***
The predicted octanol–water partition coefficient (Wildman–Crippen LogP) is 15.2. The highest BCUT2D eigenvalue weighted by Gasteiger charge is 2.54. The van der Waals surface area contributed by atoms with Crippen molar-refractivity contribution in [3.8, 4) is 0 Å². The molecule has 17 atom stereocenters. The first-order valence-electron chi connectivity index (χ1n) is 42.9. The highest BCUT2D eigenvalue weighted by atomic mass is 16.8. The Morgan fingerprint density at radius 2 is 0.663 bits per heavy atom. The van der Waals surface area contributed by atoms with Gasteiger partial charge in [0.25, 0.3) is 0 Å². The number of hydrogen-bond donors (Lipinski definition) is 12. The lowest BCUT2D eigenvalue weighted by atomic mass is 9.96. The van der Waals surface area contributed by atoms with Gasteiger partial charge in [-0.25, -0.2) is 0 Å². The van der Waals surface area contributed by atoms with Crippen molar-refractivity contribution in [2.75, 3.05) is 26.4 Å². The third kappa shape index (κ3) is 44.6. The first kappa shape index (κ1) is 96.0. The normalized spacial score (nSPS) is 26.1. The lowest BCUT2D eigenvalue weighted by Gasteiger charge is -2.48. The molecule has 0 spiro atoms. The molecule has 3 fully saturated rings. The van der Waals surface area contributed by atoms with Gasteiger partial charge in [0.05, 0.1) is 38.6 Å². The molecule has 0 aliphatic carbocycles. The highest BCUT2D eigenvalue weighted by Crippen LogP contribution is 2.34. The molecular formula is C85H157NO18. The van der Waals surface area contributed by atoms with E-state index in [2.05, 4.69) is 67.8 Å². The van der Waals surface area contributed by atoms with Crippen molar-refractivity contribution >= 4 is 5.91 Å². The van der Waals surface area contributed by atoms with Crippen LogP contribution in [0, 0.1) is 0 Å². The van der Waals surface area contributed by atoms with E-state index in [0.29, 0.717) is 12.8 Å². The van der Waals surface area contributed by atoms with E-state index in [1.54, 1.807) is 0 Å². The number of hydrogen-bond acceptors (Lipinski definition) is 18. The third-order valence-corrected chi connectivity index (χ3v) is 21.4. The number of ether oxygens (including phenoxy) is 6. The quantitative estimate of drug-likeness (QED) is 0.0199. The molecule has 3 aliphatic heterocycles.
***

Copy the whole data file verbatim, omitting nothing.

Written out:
The predicted octanol–water partition coefficient (Wildman–Crippen LogP) is 15.2. The highest BCUT2D eigenvalue weighted by Gasteiger charge is 2.54. The van der Waals surface area contributed by atoms with Crippen molar-refractivity contribution in [3.8, 4) is 0 Å². The molecule has 17 atom stereocenters. The first-order valence-electron chi connectivity index (χ1n) is 42.9. The highest BCUT2D eigenvalue weighted by atomic mass is 16.8. The Morgan fingerprint density at radius 2 is 0.663 bits per heavy atom. The van der Waals surface area contributed by atoms with Gasteiger partial charge in [0.25, 0.3) is 0 Å². The number of hydrogen-bond donors (Lipinski definition) is 12. The lowest BCUT2D eigenvalue weighted by atomic mass is 9.96. The van der Waals surface area contributed by atoms with Gasteiger partial charge in [-0.25, -0.2) is 0 Å². The van der Waals surface area contributed by atoms with Crippen molar-refractivity contribution in [2.75, 3.05) is 26.4 Å². The third kappa shape index (κ3) is 44.6. The first kappa shape index (κ1) is 96.0. The normalized spacial score (nSPS) is 26.1. The lowest BCUT2D eigenvalue weighted by Gasteiger charge is -2.48. The molecule has 0 spiro atoms. The molecule has 3 fully saturated rings. The van der Waals surface area contributed by atoms with Gasteiger partial charge in [0.05, 0.1) is 38.6 Å². The molecule has 0 aliphatic carbocycles. The highest BCUT2D eigenvalue weighted by Crippen LogP contribution is 2.34. The molecular formula is C85H157NO18. The van der Waals surface area contributed by atoms with E-state index in [2.05, 4.69) is 67.8 Å². The van der Waals surface area contributed by atoms with Crippen molar-refractivity contribution >= 4 is 5.91 Å². The van der Waals surface area contributed by atoms with Crippen LogP contribution in [0, 0.1) is 0 Å². The van der Waals surface area contributed by atoms with E-state index in [0.29, 0.717) is 12.8 Å². The van der Waals surface area contributed by atoms with E-state index in [1.54, 1.807) is 0 Å². The number of hydrogen-bond acceptors (Lipinski definition) is 18. The third-order valence-corrected chi connectivity index (χ3v) is 21.4. The number of ether oxygens (including phenoxy) is 6. The quantitative estimate of drug-likeness (QED) is 0.0199. The molecule has 3 aliphatic heterocycles.